Friday, January 28, 2011
Oldest Winery: 6000-year-old winery sets world record
ARMENIA -- A team of archaeologists from Armenia, Ireland and the University of California at Los Angeles (UCLA) found a six thousand years old wine-making facility in Armenia - which sets the new world record for the Oldest Winery. Photo: The wine press (centre) and the vat (to the right of the press) used for accumulating grape juice and fermentation. Photo courtesy: Gregory Areshian (enlarge photo)
The World's Oldest winery is dated 4100 BCE, and is one thousand years older than the oldest comparable discovery in the eighties in Egypt in the tomb of King Scorpion I (dated around 3150 BCE).
The Guinness world record for the Oldest cultivated plant for drink was set in 6000 BC in Mesopotamia (modern-day Iraq), where archeologist found the earliest documented evidence proving that grapes were cultivated to make wine.
Guinness World Records noted that "it was the ancient Egyptians, in 3000 BC who first recorded the process of winemaking, known as viticulture."
"This is, so far, the oldest relatively complete wine production facility, with its press, fermentation vats and storage jars in situ," says Hans Barnard, the lead author of an article about the excavation published today in the Journal of Archaeological Science.
The archaeologists discovered the World's Oldest Winery in an old Armenian cave, part of a complex of caves in an ancient canyon in the Little Caucasus mountains, near the southern border of Armenia with Iran.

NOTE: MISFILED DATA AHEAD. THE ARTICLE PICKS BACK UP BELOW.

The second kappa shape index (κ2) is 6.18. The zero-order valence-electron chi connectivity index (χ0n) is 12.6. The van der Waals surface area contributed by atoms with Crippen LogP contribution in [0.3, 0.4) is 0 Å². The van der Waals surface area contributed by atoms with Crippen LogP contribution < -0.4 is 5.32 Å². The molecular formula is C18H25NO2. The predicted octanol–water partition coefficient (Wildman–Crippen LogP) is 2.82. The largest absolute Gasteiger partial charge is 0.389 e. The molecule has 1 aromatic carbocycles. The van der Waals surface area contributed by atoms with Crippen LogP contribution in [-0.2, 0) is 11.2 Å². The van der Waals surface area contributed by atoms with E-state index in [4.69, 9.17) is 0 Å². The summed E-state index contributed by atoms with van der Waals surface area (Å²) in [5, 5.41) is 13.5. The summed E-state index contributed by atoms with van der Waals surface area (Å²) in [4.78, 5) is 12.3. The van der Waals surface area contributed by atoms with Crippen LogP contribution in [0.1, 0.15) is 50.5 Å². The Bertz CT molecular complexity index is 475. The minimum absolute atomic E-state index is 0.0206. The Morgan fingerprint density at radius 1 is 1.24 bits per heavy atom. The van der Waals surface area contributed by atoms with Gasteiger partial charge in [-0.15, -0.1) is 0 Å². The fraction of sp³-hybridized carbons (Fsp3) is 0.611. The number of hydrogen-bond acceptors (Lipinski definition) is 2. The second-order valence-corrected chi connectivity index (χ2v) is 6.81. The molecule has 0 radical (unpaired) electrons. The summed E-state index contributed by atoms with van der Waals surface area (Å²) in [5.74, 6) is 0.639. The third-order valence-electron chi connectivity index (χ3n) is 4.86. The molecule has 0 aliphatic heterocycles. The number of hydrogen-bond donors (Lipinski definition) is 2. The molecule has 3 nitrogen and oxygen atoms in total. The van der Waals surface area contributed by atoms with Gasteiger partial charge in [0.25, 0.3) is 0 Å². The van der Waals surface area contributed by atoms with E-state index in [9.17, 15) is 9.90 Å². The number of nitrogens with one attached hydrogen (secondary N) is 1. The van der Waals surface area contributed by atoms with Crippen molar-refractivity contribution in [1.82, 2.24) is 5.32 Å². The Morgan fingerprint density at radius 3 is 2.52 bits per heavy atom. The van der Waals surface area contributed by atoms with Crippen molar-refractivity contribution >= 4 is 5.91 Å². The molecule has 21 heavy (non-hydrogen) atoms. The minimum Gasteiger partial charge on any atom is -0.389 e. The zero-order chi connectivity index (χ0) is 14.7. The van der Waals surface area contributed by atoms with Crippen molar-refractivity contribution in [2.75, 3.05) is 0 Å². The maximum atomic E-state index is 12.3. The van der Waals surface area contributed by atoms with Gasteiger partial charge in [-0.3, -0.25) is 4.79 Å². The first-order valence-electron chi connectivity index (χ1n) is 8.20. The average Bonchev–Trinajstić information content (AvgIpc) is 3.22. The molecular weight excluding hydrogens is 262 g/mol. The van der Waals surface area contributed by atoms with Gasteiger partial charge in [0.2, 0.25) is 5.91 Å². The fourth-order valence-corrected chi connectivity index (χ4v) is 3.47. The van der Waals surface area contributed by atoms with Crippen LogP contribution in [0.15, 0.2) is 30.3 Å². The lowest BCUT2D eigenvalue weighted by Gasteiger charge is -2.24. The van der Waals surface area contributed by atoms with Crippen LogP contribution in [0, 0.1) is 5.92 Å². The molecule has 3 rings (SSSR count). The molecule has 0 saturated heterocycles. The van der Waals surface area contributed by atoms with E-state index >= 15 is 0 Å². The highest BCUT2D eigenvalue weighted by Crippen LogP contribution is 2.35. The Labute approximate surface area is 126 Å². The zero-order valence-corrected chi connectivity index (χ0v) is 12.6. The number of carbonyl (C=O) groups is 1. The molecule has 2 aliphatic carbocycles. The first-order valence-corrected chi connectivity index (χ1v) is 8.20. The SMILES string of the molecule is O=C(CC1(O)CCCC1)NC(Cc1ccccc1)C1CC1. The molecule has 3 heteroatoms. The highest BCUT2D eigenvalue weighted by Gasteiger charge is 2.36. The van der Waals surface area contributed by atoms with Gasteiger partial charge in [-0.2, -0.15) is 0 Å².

The cave is situated just outside a small Armenian village that today still produces wine.
In the cave, everything was found to make wine, including grapes (both the seeds and remains of pressed grapes were found), a rudimentary wine press, a fermentation vessel of clay, wine-soaked pottery chards and even a cup and a drinking bowl.
"This was a relatively small installation related to the ritual inside the cave. For daily consumption they would have had much larger wine presses in the regular settlement," Gregory Areshian, a team member from the University of California, Los Angeles, told Reuters.
Areshian also explained that the wine-makers produced merlots and cabernet sauvignons. The press itself is a shallow clay basin three feet in diameter, and is surrounded by grape seeds and dried-out grape vines.
In the same cave earlier this summer the world's oldest known leather shoes was found (dated around 5500 BCE).